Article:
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Planet Money
3:26 am
Fri October 18, 2013

I Lent $999.78 To The Federal Government*

NPR

Originally published on Fri October 18, 2013 1:29 pm

Earlier this week, I bought a Treasury bill.

Everybody calls Treasury bills T-bills, and they work like this: The government promises to pay holders of T-bills a specific amount on a specific day in the near future. For the T-bill I bought, the government promised to pay $1,000 on Oct. 31.

I bought the T-bill on Tuesday, before Congress had made the debt-ceiling deal, so it was unclear whether I would get paid back on time.

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StoryCorps
3:25 am
Fri October 18, 2013

Best Friends, Sharing 'Two Sides Of The Same Heart'

Starr Cookman (left) says she and Kylee Moreland Fenton have been "connected at the hip" since they were kids in Tucson, Ariz.
StoryCorps

Originally published on Fri October 18, 2013 12:23 pm

Starr Cookman and Kylee Moreland Fenton have been inseparable since childhood. They live on the same street. Kylee, a nurse, was present for the delivery of Starr's son, Rowan. And when Rowan came home from the hospital breathing rapidly and spitting up his food, both friends were alarmed — even when the pediatrician said he was doing fine.

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Economy
3:25 am
Fri October 18, 2013

Declining Gas Prices Pump Up A Shaky Economy

A motorist fuels up at a service station in Springfield, Ill.
Seth Perlman AP

Originally published on Fri October 18, 2013 12:34 pm

In recent weeks, economists have been worrying about the negative impact of the now-ended government shutdown and potential debt crisis.

But away from Capitol Hill, the economy has been getting a big boost: Gasoline prices have been declining, week after week. In some parts of the country, a gallon of unleaded regular gasoline is now down to less than $3 a gallon — a price most Americans haven't seen in three years.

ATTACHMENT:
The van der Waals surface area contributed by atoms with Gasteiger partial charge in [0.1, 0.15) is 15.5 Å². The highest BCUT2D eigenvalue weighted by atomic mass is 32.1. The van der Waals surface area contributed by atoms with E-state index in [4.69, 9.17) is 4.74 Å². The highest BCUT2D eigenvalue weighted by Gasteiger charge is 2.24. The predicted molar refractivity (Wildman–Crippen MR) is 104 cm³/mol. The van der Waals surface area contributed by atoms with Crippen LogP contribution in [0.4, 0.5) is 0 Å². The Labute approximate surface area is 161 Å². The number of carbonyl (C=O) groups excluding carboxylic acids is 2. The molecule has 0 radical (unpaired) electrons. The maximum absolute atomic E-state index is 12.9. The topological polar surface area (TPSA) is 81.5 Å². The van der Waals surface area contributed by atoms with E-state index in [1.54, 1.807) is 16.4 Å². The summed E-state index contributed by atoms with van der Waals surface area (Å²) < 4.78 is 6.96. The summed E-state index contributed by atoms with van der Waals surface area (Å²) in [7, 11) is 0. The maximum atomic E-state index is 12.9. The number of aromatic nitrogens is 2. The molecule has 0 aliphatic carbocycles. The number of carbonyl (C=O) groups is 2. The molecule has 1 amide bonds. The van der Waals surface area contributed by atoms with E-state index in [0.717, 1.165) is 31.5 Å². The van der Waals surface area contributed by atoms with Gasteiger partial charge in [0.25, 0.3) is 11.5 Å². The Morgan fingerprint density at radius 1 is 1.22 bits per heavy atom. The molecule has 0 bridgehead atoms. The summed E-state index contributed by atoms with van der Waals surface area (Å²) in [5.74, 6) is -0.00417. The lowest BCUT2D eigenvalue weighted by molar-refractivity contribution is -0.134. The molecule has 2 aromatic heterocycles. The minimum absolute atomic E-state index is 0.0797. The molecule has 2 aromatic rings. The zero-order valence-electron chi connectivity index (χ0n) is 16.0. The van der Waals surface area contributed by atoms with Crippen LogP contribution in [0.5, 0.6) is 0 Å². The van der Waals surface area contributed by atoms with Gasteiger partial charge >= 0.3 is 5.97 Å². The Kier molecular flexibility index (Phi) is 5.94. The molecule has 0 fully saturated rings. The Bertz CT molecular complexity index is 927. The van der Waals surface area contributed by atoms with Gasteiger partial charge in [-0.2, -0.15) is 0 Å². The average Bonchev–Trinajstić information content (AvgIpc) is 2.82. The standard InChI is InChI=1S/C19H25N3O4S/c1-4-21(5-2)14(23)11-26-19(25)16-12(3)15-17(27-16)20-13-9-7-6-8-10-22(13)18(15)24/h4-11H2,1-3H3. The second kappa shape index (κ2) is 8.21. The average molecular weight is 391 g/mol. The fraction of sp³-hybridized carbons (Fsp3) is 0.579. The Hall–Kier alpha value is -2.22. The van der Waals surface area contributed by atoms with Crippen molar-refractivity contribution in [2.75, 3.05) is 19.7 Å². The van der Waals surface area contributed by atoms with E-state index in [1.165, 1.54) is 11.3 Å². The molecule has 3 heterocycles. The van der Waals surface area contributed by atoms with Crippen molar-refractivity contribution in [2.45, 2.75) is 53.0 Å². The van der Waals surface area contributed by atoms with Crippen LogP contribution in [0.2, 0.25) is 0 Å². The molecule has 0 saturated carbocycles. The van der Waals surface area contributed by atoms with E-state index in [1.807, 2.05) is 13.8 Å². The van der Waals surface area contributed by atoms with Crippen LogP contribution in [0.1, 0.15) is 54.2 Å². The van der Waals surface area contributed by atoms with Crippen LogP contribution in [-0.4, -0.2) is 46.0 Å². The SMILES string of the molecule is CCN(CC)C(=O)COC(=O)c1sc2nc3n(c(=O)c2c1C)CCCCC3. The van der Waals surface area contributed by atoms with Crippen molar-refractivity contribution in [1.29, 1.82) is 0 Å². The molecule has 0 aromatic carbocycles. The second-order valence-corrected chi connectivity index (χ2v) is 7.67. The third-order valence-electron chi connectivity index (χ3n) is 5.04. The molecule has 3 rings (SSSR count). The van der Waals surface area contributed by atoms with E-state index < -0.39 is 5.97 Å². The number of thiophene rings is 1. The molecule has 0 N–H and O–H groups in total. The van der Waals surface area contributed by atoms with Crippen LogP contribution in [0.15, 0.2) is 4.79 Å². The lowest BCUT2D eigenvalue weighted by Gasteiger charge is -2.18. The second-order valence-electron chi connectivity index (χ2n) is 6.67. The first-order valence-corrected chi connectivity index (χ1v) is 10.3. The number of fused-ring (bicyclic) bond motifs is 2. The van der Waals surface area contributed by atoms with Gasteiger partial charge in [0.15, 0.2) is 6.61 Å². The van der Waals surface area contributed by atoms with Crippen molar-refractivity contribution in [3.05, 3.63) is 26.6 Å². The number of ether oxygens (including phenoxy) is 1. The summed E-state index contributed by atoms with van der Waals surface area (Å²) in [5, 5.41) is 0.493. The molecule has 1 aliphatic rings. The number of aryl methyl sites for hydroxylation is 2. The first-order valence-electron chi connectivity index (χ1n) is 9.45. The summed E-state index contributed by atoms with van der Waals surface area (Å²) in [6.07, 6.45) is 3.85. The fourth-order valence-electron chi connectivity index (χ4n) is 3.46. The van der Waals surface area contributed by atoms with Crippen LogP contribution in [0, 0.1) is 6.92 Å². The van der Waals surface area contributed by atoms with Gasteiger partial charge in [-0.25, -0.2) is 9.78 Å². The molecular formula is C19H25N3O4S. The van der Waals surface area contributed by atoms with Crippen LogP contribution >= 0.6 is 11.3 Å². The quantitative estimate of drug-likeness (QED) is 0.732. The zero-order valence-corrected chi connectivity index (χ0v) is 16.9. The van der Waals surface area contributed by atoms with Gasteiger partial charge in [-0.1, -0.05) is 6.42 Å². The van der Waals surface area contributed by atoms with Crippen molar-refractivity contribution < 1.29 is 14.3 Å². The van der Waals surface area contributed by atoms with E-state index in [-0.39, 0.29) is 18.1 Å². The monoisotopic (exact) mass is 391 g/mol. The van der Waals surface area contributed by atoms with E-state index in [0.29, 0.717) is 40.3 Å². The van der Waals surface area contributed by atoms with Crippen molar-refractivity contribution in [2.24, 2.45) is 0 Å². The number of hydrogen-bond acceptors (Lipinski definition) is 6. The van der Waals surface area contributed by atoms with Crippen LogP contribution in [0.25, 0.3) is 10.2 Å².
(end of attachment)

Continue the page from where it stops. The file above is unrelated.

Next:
And any time the pump price starts dropping, consumer spirits start rising.

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Around the Nation
3:22 am
Fri October 18, 2013

In Flooded Colorado, Immigrants' Livelihoods Washed Away

The Eastwood Village mobile home park in Evans was wiped out in September's floods.
Kirk Siegler NPR

Originally published on Fri October 18, 2013 1:15 pm

In flood-ravaged Colorado, much of the recovery has focused on rebuilding roads and bridges to mountain towns cut off by last month's floods. But take a drive east to the state's rolling plains, and a whole new set of staggering problems unfolds in farm country.

Living In Limbo

A woman named Claudia, who doesn't want to use her last name because of her immigration status, is sitting on a couch in the lobby of a shabby hotel in Greeley, about an hour's drive northeast of Denver.

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Code Switch
3:08 am
Fri October 18, 2013

The Whitest Historically Black College In America

Deirdre Guyton, the school's director of alumni affairs, is proud of Bluefield State College's history and wants to preserve it. Here, she holds up a photo of the school's football team from 1927 to 1928, when it was the best black college team.
Shereen Marisol Meraji NPR

Originally published on Fri October 18, 2013 5:13 pm

It opened in the late 19th century as the Bluefield Colored Institute, created to educate the children of black coal miners in segregated West Virginia. Although it still receives the federal funding that comes with its designation as a historically black institution, today Bluefield State College is 90 percent white. The road that separates those realities is as rocky as any story of racial transition in post-World War II America.

We went to the campus of Bluefield State to see what campus life was like at this unusual college.

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